Not so good vibrations 

The Federal Aviation Administration has issued an emergency Airworthiness Directive ordering airlines to immediately inspect the elevator tab control mechanisms, which stabilize the back of the plane, on all their Boeing 737s within the next 30 days. Nearly 600 aircraft are affected.

The AD was issued after a Ryanair 737 enroute to Spain from the Netherlands was forced to make an emergency landing in Brussels on March 2 due to “severe elevator vibration… [due to] failure of the aft attach lugs on the left elevator tab control mechanism.”

Airlines were ordered "to detect and correct" any loose tail bearings. "This condition, if not corrected, could result in a loss of aircraft control and structural integrity," the FAA warned.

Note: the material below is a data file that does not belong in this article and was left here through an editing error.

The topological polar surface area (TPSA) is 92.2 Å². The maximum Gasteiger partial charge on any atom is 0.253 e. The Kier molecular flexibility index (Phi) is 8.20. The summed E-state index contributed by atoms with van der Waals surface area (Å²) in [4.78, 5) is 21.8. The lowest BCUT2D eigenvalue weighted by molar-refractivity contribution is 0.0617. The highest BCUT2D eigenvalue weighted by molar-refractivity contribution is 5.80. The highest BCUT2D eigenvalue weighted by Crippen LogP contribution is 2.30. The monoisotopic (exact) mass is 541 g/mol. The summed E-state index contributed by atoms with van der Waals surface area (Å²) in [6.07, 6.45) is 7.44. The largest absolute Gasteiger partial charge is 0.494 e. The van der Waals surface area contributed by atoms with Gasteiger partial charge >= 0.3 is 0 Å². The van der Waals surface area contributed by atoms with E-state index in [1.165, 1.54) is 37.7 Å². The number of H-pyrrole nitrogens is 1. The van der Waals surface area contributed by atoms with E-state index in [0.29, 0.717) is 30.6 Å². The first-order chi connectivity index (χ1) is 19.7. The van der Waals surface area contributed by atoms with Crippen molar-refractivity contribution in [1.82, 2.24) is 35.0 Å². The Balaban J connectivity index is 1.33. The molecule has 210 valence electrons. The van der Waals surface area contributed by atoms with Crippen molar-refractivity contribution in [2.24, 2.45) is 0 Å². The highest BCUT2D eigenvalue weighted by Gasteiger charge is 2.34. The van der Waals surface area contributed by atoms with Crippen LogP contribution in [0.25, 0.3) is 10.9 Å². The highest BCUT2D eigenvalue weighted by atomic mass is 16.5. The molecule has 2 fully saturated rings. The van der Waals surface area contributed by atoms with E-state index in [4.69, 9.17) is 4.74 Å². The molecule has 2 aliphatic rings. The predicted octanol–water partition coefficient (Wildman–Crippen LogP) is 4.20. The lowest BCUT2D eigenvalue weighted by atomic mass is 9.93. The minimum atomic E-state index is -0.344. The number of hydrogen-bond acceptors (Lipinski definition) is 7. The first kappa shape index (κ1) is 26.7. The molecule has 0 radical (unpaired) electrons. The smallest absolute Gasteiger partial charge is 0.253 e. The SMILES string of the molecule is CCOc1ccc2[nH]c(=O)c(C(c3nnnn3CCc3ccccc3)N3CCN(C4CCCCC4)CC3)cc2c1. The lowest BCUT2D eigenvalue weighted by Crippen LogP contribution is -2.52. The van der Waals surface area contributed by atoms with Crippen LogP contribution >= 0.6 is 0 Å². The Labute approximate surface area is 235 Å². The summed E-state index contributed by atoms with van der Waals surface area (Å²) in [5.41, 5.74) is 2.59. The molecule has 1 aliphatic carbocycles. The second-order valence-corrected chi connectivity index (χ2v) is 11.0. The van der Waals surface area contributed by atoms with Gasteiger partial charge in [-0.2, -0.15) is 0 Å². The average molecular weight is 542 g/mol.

Boeing is committed to the safe operation of its airplanes, and is working with FAA and its airline customers to assure compliance with this rule," the company said in a statement issued Wednesday. Other countries that have purchased 737s, including China, have also ordered similar inspections.

“There are major problems with 737s,” one former FAA inspector told The Examiner. “FAA is keeping their fingers crossed that this is the right approach.”

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